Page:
Friday, 24 October 2014

Director Sayles in Denial and Losses his Reading Glasses

"Those responsible for this sort of baseless 
vilification are really little better than the looters
they decry. Their agenda-driven ideological fervor

is as irrational as it is fanatical".
("Terrorists the lot of them" ACCG).

Anti-academic ACCG Director Wayne seems not to have asked ACCG Director Doris to bring his reading glasses before tapping away at his keyboard berating "scholars" (Friday, October 24, 2014 "...the scholars said"). He detects a conspiracy theory "in a so-called news report on "RT News"...". He denies everything, according to his use of scare quotes he does not believe that Mustafa is Mustafa, he does not believe he's Syrian, being filmed in Lebanon and does not believe that he's carrying any real antiquities. The female journalist probably is not a real blonde either. While I am no fan these days of Putin's mouthpiece media, I rather think Sayles confuses a news story with a detailed presentation of evidence (ACCG Director sidekick Tompa does the same in an equally tendentious post called "propoganda") . According to Sayles' conspiracy theory, there is no looting going on, no sales of smuggled items in Lebanon. This is all made up Mr Sayles suggests to discredit dealers like himself.
The claims seem intended mainly to bolster a recent open letter from more than 80 "prominent scholars" calling for a U.N. ban on the trade of Syrian antiquities—hardly coincidental.
Rather a narrow and self-centred interpretation of events. Perhaps Sayles might like to look a bit outside his blinkered box, and consider whether an additional reason in this case is related to Moscow's reaction to current US ambitions in Syria and Iraq (and also the potential long-term effects of militia rule in the Near East for the Russian federation). Sayles seems first to be in doubt about the authenticity of most of the artefacts shown ("purportedly ancient uncleaned coins") but then in a moment changes his mind and admits the bulk are "typical low grade surface finds from the region, [...] of very little interest or value to either collectors or archaeologists". Again we see the narrow object-centric approach of the collector. Their grade and "interest to collectors" is immaterial to the effects of digging them out of a stratified site, especially if mechanical excavators are being used. It seems Sayles was snoozing in bed when I published my thoughts about the coins that were shown to the camera. It is good to see we are in agreement about what they are, if not what they are doing on the film.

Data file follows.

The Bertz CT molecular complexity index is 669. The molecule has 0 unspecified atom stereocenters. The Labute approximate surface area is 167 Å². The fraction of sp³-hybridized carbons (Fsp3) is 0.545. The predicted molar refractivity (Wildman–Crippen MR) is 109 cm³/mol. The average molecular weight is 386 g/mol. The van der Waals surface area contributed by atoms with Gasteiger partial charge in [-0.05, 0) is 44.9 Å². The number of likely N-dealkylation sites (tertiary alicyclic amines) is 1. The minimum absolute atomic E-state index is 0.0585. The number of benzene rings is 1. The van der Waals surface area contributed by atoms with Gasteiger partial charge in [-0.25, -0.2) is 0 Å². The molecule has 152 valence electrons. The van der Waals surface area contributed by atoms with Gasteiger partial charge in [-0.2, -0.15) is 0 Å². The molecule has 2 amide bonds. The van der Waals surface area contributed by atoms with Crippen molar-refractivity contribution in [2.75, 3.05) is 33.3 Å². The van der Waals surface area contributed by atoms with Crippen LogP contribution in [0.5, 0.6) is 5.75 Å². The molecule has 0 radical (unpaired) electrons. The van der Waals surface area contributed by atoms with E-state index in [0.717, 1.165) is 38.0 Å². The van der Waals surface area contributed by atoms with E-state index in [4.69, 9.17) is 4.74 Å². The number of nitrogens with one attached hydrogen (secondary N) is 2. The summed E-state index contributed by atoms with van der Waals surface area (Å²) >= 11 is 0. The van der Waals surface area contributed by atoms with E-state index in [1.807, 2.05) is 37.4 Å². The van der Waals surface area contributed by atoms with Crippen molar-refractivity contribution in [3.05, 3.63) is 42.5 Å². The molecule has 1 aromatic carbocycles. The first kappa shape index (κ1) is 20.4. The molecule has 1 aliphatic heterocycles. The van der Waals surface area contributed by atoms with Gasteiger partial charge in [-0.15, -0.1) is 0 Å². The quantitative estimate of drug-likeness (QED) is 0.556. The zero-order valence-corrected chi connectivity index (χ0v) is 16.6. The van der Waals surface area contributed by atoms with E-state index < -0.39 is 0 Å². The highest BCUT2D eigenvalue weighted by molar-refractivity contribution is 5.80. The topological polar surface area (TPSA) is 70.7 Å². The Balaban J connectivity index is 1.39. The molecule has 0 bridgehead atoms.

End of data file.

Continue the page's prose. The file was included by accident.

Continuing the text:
The article quotes the supposed looter as saying "these antiquities smuggled from Syria now form up to 50 percent of the European markets." That is a preposterous statement and not something that any responsible journalist or editor would endorse in print.
I suggest he now read the article properly, with his reading glasses on and try to work out who says what. It is not the looter that is quoted, but the collector-dealer who'd been selling the stuff on to dealers precisely from the EU.
the whole article reminds one of the yellow journalism of years gone by and appears now as a very thinly veiled attempt to criminalize the collecting of ancient coins and portable antiquities.
But, it is indeed illegal in the form in which we see it here, would Director Sayles, with or without his reading glasses, not agree? Ask Director Doris to explain it to you.

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